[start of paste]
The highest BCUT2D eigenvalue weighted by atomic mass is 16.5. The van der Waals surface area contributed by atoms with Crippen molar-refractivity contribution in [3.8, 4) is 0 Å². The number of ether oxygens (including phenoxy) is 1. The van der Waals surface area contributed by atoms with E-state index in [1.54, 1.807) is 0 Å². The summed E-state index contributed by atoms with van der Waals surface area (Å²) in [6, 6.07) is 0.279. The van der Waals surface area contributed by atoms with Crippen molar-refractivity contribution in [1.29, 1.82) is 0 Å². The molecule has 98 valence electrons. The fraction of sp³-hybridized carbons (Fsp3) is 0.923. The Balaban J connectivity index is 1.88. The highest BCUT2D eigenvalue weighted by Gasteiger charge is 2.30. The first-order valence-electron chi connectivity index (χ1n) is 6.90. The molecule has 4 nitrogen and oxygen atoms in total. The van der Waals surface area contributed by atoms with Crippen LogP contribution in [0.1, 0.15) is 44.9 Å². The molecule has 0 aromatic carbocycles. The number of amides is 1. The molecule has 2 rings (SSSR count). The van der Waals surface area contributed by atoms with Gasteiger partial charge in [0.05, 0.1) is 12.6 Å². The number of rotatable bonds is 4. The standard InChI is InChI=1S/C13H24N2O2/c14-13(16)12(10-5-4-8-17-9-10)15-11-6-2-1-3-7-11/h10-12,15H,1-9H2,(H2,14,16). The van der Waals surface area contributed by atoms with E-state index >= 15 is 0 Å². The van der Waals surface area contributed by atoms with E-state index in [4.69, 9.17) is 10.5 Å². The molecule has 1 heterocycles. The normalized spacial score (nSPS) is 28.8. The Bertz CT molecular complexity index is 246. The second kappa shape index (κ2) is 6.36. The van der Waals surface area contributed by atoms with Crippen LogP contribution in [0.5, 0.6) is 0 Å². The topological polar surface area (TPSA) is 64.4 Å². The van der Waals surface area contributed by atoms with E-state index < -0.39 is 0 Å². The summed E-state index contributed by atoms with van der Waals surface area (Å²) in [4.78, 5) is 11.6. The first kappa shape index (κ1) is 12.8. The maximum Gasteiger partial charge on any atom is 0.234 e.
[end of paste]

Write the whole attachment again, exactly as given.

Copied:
The highest BCUT2D eigenvalue weighted by atomic mass is 16.5. The van der Waals surface area contributed by atoms with Crippen molar-refractivity contribution in [3.8, 4) is 0 Å². The number of ether oxygens (including phenoxy) is 1. The van der Waals surface area contributed by atoms with E-state index in [1.54, 1.807) is 0 Å². The summed E-state index contributed by atoms with van der Waals surface area (Å²) in [6, 6.07) is 0.279. The van der Waals surface area contributed by atoms with Crippen molar-refractivity contribution in [1.29, 1.82) is 0 Å². The molecule has 98 valence electrons. The fraction of sp³-hybridized carbons (Fsp3) is 0.923. The Balaban J connectivity index is 1.88. The highest BCUT2D eigenvalue weighted by Gasteiger charge is 2.30. The first-order valence-electron chi connectivity index (χ1n) is 6.90. The molecule has 4 nitrogen and oxygen atoms in total. The van der Waals surface area contributed by atoms with Crippen LogP contribution in [0.1, 0.15) is 44.9 Å². The molecule has 0 aromatic carbocycles. The number of amides is 1. The molecule has 2 rings (SSSR count). The van der Waals surface area contributed by atoms with Gasteiger partial charge in [0.05, 0.1) is 12.6 Å². The number of rotatable bonds is 4. The standard InChI is InChI=1S/C13H24N2O2/c14-13(16)12(10-5-4-8-17-9-10)15-11-6-2-1-3-7-11/h10-12,15H,1-9H2,(H2,14,16). The van der Waals surface area contributed by atoms with E-state index >= 15 is 0 Å². The van der Waals surface area contributed by atoms with E-state index in [4.69, 9.17) is 10.5 Å². The molecule has 1 heterocycles. The normalized spacial score (nSPS) is 28.8. The Bertz CT molecular complexity index is 246. The second kappa shape index (κ2) is 6.36. The van der Waals surface area contributed by atoms with Crippen LogP contribution in [0.5, 0.6) is 0 Å². The topological polar surface area (TPSA) is 64.4 Å². The van der Waals surface area contributed by atoms with E-state index < -0.39 is 0 Å². The summed E-state index contributed by atoms with van der Waals surface area (Å²) in [4.78, 5) is 11.6. The first kappa shape index (κ1) is 12.8. The maximum Gasteiger partial charge on any atom is 0.234 e.